One of the biggies on my life “to-do” list is to have the opportunity to camp out with Jupiter in the wilderness of northern Maine. It is there that I hope to view, from a safe vantage point, my first black bear in the wild. I’ve seen lots of bears in captivity, but never in the woods or by a stream. Maine has lots of black bears living free and naturally in the wild, but not all of the world’s bears are so fortunate. The Asiatic black bear, for one, faces much peril and is a species that we should all take the time to learn about.
Asiatic black bears are arboreal (tree-dwelling) animals found across most of Asia. They are also known also as Moon bears because of the cream colored, Moon crescent pattern on their chests. As far as bears go, they are considered medium-size, with males averaging 300 lbs. and females around 175 lbs. And, without any doubt, they are incredibly cute, sporting rounded ears sprouting out sideways on either side of their head.
Moon bears are listed as a vulnerable species. This is in large measure due to the deforestation of their habitats across developing Asia. But an even bigger reason is due to hunting of these magnificent animals for fur, bear paws, cubs, and bile. Moon bears, like many mammals, produce bile in their livers and store it in their gallbladders. It is thought in traditional Asian medicine to cure many diseases and ailments.
To keep up with the shockingly high demand for Moon bear bile, thousands of licensed—as well as illegal—bear farms operate in Asia, mainly throughout China and Vietnam. These farms house an estimated 12,000 to 15,000 animals, who are permanently confined to metal cages that are so small that most of the bears cannot stand up or turn around. The bears are in no way humanely cared for. Most are undernourished and unhealthy and do not have the opportunity to live a natural existence. They live their entire lives (up to 22 years!) without normal interactions with other bears and without fresh air, sunlight, or movement. These Moon bears are regularly “milked” for their bile, using a variety of disturbing and painful methods, causing the bears much emotional trauma and physical agony, including life-threatening infections. The bile is then sold through the profitable traditional Asian medicine trade internationally, though the majority stays within China, Vietnam, and South Korea. And what makes this trade all the more disturbing is the fact that there are plenty of humane options available—including herbal and lab-synthesized products—yet the trade goes on.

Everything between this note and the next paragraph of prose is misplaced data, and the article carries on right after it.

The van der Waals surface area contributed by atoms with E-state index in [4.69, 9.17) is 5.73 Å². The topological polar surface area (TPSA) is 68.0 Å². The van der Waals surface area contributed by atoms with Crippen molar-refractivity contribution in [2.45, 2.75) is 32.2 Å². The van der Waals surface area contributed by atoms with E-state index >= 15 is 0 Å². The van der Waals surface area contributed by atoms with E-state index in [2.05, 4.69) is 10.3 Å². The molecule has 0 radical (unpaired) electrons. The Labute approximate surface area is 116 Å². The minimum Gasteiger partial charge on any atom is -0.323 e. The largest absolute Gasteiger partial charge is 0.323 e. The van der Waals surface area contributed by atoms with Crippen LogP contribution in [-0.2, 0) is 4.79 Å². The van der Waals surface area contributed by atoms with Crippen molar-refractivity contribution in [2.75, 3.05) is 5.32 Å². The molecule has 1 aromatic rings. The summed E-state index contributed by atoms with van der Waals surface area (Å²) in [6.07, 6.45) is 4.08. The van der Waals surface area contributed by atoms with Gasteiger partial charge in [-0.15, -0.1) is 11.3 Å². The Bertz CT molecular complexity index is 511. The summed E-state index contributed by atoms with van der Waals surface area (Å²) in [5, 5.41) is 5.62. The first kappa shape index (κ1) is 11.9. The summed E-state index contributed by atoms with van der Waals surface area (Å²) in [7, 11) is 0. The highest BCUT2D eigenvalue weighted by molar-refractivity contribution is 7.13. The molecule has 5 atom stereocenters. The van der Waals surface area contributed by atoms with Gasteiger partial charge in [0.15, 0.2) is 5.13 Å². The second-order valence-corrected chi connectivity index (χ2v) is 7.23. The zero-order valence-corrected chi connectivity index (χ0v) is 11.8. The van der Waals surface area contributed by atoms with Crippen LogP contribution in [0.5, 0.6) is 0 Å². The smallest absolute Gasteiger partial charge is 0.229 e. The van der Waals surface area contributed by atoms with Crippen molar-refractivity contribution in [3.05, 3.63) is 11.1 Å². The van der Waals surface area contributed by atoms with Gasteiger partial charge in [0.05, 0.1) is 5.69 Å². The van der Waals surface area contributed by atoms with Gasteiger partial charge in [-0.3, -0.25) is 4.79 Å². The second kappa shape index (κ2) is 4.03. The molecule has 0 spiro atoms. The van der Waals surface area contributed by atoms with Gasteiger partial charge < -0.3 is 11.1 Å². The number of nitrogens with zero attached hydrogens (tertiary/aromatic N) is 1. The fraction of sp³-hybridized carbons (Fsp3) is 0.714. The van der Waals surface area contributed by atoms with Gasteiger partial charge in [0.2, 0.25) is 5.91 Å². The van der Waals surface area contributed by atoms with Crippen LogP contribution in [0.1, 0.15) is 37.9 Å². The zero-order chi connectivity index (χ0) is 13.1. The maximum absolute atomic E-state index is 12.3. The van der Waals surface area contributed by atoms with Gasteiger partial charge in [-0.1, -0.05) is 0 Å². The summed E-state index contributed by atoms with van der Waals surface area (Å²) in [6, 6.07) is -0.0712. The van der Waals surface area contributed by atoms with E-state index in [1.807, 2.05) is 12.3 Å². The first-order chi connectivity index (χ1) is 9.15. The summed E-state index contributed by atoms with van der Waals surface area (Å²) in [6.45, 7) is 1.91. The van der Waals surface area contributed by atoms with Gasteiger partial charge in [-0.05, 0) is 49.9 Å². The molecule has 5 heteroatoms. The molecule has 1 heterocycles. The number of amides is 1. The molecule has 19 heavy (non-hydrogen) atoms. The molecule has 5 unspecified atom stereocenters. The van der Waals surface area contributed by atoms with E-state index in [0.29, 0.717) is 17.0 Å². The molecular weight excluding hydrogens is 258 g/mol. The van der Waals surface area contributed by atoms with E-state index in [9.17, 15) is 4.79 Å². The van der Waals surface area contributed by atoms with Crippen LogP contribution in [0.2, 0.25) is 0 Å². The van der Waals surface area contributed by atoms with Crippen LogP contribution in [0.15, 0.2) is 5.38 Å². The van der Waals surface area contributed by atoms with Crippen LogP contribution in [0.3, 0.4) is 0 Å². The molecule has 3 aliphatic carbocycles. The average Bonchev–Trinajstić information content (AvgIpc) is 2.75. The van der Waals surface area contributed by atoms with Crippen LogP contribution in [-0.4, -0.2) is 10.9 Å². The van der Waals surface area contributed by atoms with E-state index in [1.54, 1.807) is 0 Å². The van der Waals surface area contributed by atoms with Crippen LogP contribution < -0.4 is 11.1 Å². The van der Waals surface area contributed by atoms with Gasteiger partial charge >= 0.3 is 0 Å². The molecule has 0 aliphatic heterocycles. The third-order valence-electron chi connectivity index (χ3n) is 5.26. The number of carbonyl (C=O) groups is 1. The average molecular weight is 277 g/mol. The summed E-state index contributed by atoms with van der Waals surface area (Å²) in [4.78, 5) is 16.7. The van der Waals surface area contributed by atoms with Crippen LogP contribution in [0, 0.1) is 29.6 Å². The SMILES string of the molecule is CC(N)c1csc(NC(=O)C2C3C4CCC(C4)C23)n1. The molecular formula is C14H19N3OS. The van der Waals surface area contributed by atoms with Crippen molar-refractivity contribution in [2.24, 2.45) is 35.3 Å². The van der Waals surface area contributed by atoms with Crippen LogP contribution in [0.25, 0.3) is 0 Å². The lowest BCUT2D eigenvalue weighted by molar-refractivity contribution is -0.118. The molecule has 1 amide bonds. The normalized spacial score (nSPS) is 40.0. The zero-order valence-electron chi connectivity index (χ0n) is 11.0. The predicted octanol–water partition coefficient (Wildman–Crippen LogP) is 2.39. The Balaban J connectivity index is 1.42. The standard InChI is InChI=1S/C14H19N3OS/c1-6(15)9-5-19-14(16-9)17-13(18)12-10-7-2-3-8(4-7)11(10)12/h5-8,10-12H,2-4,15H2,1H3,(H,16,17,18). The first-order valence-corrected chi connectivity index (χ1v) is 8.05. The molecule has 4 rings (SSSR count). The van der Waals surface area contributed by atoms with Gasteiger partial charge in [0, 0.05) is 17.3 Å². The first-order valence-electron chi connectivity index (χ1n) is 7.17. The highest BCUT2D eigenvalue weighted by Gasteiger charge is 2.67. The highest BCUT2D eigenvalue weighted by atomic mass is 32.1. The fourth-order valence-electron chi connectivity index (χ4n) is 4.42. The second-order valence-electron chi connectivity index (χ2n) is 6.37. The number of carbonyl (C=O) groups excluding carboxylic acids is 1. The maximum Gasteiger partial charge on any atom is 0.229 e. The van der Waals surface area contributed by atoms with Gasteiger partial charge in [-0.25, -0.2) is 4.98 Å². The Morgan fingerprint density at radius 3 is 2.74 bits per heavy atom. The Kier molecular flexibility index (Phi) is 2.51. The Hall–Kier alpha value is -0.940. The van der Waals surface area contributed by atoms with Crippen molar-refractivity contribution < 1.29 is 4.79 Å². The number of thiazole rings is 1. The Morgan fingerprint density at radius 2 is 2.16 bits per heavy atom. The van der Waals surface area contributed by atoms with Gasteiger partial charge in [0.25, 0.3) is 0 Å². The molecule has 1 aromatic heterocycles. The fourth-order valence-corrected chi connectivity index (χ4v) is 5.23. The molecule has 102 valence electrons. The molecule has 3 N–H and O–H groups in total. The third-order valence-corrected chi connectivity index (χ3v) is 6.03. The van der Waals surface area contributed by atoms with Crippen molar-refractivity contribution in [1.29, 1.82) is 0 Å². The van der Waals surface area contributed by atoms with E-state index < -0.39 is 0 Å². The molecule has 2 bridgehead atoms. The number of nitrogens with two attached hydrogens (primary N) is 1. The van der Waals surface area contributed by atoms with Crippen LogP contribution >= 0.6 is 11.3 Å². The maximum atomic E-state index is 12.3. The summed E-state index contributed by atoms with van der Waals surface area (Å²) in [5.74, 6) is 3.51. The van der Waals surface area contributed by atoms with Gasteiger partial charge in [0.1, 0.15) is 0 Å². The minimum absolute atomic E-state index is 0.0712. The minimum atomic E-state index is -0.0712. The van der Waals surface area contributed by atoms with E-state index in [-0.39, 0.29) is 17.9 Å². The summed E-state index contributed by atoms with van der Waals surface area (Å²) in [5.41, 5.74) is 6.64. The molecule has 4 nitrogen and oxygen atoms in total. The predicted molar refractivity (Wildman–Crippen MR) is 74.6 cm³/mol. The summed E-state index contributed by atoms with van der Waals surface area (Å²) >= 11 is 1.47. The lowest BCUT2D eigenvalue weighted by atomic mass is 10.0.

Luckily, there has been an increase in education about Moon bears worldwide. Many people who know about the bears’ plight are outraged, which is hard for the Chinese government to ignore. Some of the Moon bears have been released from farms and put into rehabilitation facilities and sanctuaries set up by international animal welfare organizations. Although bear farms are technically illegal in Vietnam, they still exist there and are legal in China. Welfare organizations are also working with Asian doctors to educate them as to the cruelty of acquiring live bear bile and the benefits of humane alternatives. But change is slow and Moon bears need our help now. We all know that animal cruelty should never be tolerated.
Three Thing You Can Do:
1. READ and EDUCATE OTHERS! Stay informed by reading all you can about the state of Moon bears. Wildlife organizations’ websites, newspaper articles, and scientific papers are all great sources for information. Read all you can and spread the word!
2. ORGANIZE A FUNDRAISER! It costs a lot of money to rehabilitate rescued Moon bears. Food, comfortable and clean housing, veterinary care, and transportation are all needed to help the bears when they are released. Make posters, have a bake sale, put on a play---get creative and have fun helping. Every penny helps!
3. START A LETTER WRITING CAMPAIGN OR PETITION! Write to Chinese officials, including the President of China, thanking them for the small steps they have already taken to help Moon bears and asking them to put a stop to Moon bear farms. Ask friends to sign on to your letter, or start a petition asking for the release of more bears. AND AS ALWAYS—BE POLITE ANIMAL ADVOCATES! You can explain in your letters how the world will respect a more humane China.
For More Information:
Animals Asia Foundation
Cages of Shame
International Herald Tribune